Dr Mohammed Amin Adam, Executive Director of ACEP
The Africa Centre for Energy Policy (ACEP) has called for an investigation into the power purchase agreement between Karpower and Government because the deal stinks more than the controversial $510 million AMERI Group agreement.
In a statement issued recently in Accra, ACEP, which commended President John Mahama for engaging PricewaterhouseCoopers (PwC) to diagnose the ills associated with the AMERI deal, stated: “We are of the view that the scope of the work should be expanded to cover the Power Purchase Agreement between ECG and Karpower, a different arrangement for procuring power into the country.”
“This is especially so because our analyses of the Karpower deal with ECG reveals another case of poor diligence. Further review of the deal shows that it is worse than a Build Own Operate and Transfer (BOOT) arrangement under which AMERI was procured. A typical PPA should have been over 20 years to spread the cost and thereby reduce the burden on consumers unlike the 10-year deal negotiated for the Karpower ship.”
ACEP said its analysis indicate that the annual capital recovery charge fixed M&O for the 225MW Karpower plant amounted to $118.4 million since the total payment in 5 years amounted to $592 million, adding that Karpower is a 10-year deal so between years 6 and 10, there would be an additional fix cost of $495.8million.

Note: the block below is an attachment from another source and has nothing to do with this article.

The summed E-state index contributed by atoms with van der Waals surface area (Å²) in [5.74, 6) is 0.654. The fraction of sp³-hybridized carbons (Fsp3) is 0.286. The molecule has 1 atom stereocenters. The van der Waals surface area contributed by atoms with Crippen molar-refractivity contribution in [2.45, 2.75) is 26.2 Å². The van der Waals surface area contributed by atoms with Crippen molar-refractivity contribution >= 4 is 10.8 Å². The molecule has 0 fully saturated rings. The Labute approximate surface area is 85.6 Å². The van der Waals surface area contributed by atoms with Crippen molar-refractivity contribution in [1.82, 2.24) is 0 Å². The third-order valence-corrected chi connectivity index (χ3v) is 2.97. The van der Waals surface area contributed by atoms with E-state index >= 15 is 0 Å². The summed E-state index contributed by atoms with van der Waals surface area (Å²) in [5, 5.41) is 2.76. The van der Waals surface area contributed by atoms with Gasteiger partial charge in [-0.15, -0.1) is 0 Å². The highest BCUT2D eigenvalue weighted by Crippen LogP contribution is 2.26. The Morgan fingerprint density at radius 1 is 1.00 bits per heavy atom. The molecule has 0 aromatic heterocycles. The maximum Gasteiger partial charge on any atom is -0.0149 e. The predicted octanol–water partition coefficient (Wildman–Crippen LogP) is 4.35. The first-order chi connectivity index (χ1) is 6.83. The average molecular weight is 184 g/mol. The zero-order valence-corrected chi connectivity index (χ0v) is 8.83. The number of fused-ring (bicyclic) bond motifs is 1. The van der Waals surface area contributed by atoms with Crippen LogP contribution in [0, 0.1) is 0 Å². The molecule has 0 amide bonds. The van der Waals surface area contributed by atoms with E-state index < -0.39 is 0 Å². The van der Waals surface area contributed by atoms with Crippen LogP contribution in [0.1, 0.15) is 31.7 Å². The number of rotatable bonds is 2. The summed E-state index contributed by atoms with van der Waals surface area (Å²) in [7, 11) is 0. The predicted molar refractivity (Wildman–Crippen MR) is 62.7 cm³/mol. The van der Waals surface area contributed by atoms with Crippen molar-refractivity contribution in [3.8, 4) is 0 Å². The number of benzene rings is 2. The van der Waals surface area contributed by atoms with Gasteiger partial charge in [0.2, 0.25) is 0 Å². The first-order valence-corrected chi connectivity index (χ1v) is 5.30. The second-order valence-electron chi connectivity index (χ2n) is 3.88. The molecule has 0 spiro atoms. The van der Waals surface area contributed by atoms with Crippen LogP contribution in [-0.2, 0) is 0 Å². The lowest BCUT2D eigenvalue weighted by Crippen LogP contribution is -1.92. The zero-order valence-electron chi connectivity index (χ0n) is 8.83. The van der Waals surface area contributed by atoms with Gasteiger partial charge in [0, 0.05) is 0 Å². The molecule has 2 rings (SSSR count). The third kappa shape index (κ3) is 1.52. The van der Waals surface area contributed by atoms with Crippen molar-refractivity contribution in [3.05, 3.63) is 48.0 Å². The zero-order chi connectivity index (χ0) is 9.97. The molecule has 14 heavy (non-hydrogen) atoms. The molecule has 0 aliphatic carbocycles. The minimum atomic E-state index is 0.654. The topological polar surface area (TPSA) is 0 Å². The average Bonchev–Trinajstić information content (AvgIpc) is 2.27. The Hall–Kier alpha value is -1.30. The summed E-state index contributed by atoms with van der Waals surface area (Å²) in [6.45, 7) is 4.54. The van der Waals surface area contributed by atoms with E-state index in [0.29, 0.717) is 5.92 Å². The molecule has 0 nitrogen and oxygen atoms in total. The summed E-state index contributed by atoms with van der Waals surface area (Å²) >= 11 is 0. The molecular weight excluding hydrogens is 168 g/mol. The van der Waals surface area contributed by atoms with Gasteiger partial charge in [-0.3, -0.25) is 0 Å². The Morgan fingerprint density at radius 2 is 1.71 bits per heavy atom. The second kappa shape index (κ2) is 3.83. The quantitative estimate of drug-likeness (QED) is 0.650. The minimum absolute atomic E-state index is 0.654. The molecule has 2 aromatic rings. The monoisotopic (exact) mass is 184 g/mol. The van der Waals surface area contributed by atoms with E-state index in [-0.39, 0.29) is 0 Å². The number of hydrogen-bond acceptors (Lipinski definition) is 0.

It said the variable charge for the deal was $15.2 million while the standby guarantee was $50 million.
“As far as transfer of ownership to Ghana is concerned, Ghana will take no ownership after five years nor after 10 years when the agreement comes to an end. It is a Power Purchase Agreement (PPA),” ACEP said.
“Liquidated damages on full commercial operation default before commercial operation date is $300/MW while the stability clause of the agreement said no change of law affects the contract. Equilibrium clause is provided where there is a cost effect.
“Karpower Ghana is also exempt from all applicable taxes including personnel income tax. The Government Consent and Support Agreement guarantee this. Also, the limitations of liability are not more than 10 percent of only the annual capital recovery fee.”
ACEP suggested that PwC should find out whether the use of BOOT or BOT was cost-effective and had value for money in procuring power projects.
Furthermore, it called for the enquiry to consider whether PURC had been conducting due diligence and setting the appropriate benchmarks on PPAs to ensure that consumers were not saddled with higher tariffs, given that PPAs did not require parliamentary approval.
“We also think that the reason for this exercise falls short of the requirements of probity and accountability. In our view, the study should also provide relevant information to accountability institutions to investigate circumstances under which a deal so cloaked with controversies was negotiated for the country and to punish those found to have exercised such extreme indiscretion and bad faith in negotiating the deal.”
By Samuel Boadi